I am under the impression that in a mixture of hydroxide ions, haloalkanes, water, and ethanol, under low temperatures, nucleophilic substitution will occur predominantly, with small amounts of elimination.

When no water is present and the solution is heated, elimination will occur to a greater degree. Is it possible for nucleophilic substitution to occur when no water is present as all?

Thanks a lot.


Keeping other parameters fixed, an elevated temperature may enhance the rate of elimination such the product of elimination is more dominant than the one by substitution. But there is not a "critical temperature" above which only elimination will occur every time, rather than the structure of the substrate and of the reagent equally influence this.

For the other part, transesterifications as one example work better in absence of water. See, the oxygen present in the water molecule, with highly concentrated electron density, it may act as a nucleophile, too -- a rather hard one (HASB princible) -- leading to parasitic side reactions.

  • $\begingroup$ So is it possible for substitution reactions, say with hydroxide ions, to occur in the complete absence of water? $\endgroup$ Mar 1 '17 at 16:55
  • $\begingroup$ @BenjaminRoger-Newsome Methoxymethylations, as one example to form ethers (cf. Organic Synthesis, 2007, 84, 102, DOI: 10.15227/orgsyn.084.0102) are performed in absence of water. The "standard" Williamson ether synthesis is the reaction of an alkylbromide on an alcoholate, the later prepared in situ by the action of metallic sodium on the alcohol (sometimes the latter is used at the same time as solvent of reaction) -- the presence of water would dangerously rapid yield NaOH, hydrogen gas and liberation of a lot of heat. $\endgroup$
    – Buttonwood
    Mar 1 '17 at 17:06
  • $\begingroup$ Ok, thank you. In the case of hydroxide ions acting as nucleophiles or as bases, is it possible for the hydroxide ion to act as a nucleophile in the absence of water? $\endgroup$ Mar 1 '17 at 17:08
  • $\begingroup$ @BenjaminRogers-Newsome An other classic is the Finkelsteijn exchange of halogenated alkanes in acetone; sometimes "Finkelstein like" exchanges (mesylates, tosylates, etc.) are added to this type of reaction, too. $\endgroup$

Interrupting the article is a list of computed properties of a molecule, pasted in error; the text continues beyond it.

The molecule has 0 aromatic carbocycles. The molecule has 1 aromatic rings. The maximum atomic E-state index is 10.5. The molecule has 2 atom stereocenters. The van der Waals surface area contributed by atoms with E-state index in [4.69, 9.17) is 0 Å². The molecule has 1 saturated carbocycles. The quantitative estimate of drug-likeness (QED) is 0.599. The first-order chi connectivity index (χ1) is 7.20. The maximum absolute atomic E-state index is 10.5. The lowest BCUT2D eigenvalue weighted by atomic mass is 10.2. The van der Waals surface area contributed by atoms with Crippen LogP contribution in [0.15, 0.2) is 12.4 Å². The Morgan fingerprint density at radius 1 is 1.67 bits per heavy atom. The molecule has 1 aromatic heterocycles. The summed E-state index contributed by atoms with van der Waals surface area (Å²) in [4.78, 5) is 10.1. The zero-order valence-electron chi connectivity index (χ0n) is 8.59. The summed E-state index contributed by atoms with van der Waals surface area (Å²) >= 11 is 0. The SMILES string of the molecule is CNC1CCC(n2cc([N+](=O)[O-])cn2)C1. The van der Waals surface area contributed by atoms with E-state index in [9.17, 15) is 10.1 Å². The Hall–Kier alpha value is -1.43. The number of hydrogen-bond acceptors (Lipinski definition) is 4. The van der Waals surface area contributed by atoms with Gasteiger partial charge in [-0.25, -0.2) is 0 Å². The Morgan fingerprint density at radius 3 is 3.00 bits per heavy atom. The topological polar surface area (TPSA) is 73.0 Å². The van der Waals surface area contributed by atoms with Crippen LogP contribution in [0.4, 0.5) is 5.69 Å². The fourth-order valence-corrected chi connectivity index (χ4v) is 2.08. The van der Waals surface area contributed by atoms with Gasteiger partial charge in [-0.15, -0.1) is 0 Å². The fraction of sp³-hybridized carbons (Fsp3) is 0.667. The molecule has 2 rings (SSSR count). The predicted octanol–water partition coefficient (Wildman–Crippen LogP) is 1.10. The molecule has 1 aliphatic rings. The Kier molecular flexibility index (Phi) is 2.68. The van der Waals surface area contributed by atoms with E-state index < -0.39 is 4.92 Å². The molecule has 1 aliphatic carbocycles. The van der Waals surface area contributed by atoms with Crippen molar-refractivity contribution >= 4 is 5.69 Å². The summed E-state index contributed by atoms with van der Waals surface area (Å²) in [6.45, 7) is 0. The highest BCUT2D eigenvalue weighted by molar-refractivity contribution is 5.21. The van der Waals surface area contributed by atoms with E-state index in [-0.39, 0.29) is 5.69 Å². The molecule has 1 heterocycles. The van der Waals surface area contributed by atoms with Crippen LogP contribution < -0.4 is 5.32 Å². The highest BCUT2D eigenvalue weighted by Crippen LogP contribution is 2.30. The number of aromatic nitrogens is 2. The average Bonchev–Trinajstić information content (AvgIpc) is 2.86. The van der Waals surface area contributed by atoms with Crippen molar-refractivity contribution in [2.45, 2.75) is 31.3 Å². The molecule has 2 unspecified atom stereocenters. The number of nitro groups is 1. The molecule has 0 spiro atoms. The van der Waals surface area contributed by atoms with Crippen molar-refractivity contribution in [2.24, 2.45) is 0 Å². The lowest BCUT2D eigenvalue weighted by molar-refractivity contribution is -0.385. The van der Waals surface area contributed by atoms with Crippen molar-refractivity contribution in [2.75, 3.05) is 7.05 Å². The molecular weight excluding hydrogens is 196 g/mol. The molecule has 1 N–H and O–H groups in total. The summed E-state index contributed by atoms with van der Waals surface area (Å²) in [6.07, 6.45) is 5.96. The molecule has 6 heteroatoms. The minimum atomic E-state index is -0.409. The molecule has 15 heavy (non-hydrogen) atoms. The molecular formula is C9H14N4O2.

– Buttonwood
    Mar 1 '17 at 17:09
  • $\begingroup$ Nucleophilic / basic ... is a question of definition. And each time, ask the question by stating the potential substrate and its structure, too. Lewis bases posses by definition a free electron pair and may indeed react as nucleophile, too. On the other side, 2,6-lutidine, to mention just one organic base frequently used in the (small scale) research lab is, by means of its sterical hinderance, no longer a nucleophile. $\endgroup$
    – Buttonwood
    Mar 1 '17 at 17:18

Whether nucleophilic substitution occurs depends primarily on the nature of the potential nucleophile, the potential leaving group and the molecule potentially attacked nucleophilicly. Secondary effects are caused by the solvend in question.

Most importantly to answer your question, many nucleophilic substitutions are performed in the absence of water since water itself is a nucleophile and would interfere. Here are just a few examples:

  • The Finkelstein reaction is a nucleophilic substitution performed in acetone
  • Meerwein methylation can be considered a nucleophilic substitution and is typically performed in dry dichloromethane
  • Mitsunobu reactions are nucleophilic substitutions and also typically performed in the absence of water in dry organic solvents
  • The Michaelis-Arbuzov reaction is a double nucleophilic substitution typically performed in triethyl phosphite. Whether its second step is actually a nucleophilic substitution (giving bromoethane) or an elimination (giving ethene and hydrogen bromide) doesn’t even matter.

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